divinity. John therefore was called a lamp because he illumined through one [sun] alone the house
of Israel [cf. Mt 5.15]. The Apostles of the Savior were neither lamps, lights nor stars but
messengers of light not illumining one region or area but brightening every place under heaven.
The most important leaders were Peter, James and John who were designated as witnesses by
Christ, running to the end of their lives and expending themselves by various forms of witness.
For he whom the Lord designated as leader of the apostolic chorus obtained proper glory. By the
cross he expressed the lordly image of the king (I mean the image of the cross of which he was
not ashamed of suffering but took it as a great trophy. Neither we nor any other person, as Paul
says, can say that Jesus Christ is our Lord. Thus Peter radiates with much holiness and reverence
when he is suspended upside down on a cross in order not to equal himself with his Savior's glory
which spread through his crucifixion to humanity in its entirety and whose embrace included the
entire world. James was beheaded [cf. Acts 12.2] [J.103] out of love for Christ his true head. As
the Apostle says, Christ is the head of man and the entire church [cf. 1Cor 11.3, Eph 5.23].
Blessed John endured many, diverse conflicts and succeeded in various positions with regard to
fostering the religion. He << underwent [M.732] an unsuccessful attempt at being drowned (14) >>
and was judged to be numbered among the martyrs' chorus. [John] was held in esteem not by his
suffering but by his desire to undergo martyrdom, a type of death which became an immortal
tribute who by his death had graced the churches. It is indeed fitting to recall those special men
not only with regard to their outstanding piety but their noble character. Together they hold
special rank among the other apostles, and their courage does not belong to human reasoning but
is in accord with the judgment of divine truth.
Such persons recognized by their great wonders are only known by the Lord in their
steadfast fidelity and true witness. This was the vision on the mountain when the Lord was
transfigured in resplendent, divine glory only before Peter, James and John [[cf. Mt 17.1ff.]. Both
Moses and Elias were present with him, and his brilliance which was overshadowed by a cloud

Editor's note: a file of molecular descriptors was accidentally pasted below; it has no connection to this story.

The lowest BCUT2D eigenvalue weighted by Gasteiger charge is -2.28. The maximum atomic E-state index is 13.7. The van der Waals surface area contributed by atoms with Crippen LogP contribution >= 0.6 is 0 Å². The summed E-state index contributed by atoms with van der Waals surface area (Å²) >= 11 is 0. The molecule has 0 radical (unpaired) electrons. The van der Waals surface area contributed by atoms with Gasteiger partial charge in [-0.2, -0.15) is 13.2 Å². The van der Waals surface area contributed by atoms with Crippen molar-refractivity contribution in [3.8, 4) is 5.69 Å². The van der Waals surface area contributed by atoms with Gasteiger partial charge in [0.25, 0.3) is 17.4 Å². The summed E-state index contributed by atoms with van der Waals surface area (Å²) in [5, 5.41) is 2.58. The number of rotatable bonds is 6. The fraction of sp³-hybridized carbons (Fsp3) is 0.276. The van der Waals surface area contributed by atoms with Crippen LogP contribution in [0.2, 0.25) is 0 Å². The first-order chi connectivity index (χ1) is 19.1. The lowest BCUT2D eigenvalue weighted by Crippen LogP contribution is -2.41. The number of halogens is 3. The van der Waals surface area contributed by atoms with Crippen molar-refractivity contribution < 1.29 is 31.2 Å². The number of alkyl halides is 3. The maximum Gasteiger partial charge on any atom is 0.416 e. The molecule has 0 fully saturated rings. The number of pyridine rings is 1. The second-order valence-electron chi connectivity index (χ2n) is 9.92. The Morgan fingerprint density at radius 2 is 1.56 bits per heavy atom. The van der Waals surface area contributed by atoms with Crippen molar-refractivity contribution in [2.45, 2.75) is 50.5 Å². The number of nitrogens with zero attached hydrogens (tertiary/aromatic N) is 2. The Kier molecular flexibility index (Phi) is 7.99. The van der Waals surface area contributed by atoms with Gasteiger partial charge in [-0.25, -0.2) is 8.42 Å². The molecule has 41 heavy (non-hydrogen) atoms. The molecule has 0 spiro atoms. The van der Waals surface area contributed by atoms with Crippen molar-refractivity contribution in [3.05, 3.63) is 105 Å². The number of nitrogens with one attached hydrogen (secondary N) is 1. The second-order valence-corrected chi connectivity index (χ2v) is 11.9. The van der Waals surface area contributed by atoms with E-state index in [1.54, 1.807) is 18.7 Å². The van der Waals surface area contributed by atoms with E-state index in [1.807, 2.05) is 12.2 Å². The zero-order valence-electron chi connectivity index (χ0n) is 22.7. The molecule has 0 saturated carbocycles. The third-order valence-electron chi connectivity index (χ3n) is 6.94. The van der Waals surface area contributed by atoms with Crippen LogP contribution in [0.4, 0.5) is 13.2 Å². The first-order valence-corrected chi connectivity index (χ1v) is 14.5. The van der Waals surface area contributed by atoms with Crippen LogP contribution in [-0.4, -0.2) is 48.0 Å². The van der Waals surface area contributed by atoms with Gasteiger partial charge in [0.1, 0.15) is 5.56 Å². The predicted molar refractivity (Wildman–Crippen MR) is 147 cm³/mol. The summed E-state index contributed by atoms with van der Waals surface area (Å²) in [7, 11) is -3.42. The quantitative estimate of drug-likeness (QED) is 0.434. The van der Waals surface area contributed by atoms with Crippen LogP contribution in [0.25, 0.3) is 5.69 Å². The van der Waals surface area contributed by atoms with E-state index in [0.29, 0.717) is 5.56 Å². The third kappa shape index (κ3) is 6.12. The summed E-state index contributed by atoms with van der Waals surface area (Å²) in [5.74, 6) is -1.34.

revealed the king's great image. Such was the case with Jairus' daughter whom [Jesus] brought
back to life [cf. Mt 26.37], only in this instance they were witnesses to the miracle. Without
delaying further, we see that [Jesus] took these same men at the time of his saving passion when
he encouraged and confirmed them to be faithful by saying, "Now my soul is troubled" [Jn 12.27].
We do not relate these words to cast a bad light upon the rest of the apostles but as a testimony in
remembrance of their virtue. If we must [J.104] speak truthfully, then we offer a common praise
to the apostles, for excellency among the saints is not restricted by human discernment but by
God's judgment and truth. We have been made worthy of sharing them by recalling such men and
must give thanks not so much because we are obliged (this is impossible) but in so far our
capacity (this indeed is possible). The saints accept our honor not in order to gain something but
only that we might share a common benefit. Again I think we should recall not only Peter, James
[M.733] and John but celebrate the memory of all the apostles. If anyone attains the truth which
is in accord with their teachings, this person serves to complete the form of one body. As the
Apostle says, "if one member is glorified then all the others are glorified" [1Cor 12.26]. Thus
truth is especially present in those blessed, perfect men who share the same faith and the same
blessing of piety and who solemnly participate in the truth. Who does not gladly exult and is filled
with the Holy Spirit once he has been deemed worthy of sharing the apostolic chorus, of guiding
the entire world into the knowledge of truth, of filling the true religion's net with the world? Such
a person has ensnared with traps whatever belongs to the truth in order to seize every type of evil
which afflicts mankind and to lead men to him who both tames and saves them? "To every place
on the earth goes their sound" [Ps 18.5]. Here are the foundations of the Church, the columns
and supports of truth which are the eternal fountains of salvation from which with great
abundance the streams of divine teaching flows. With regard to these matters the prophetic
voices says to us, "You will draw water with joy from the fountains of salvation" [Is 12.3].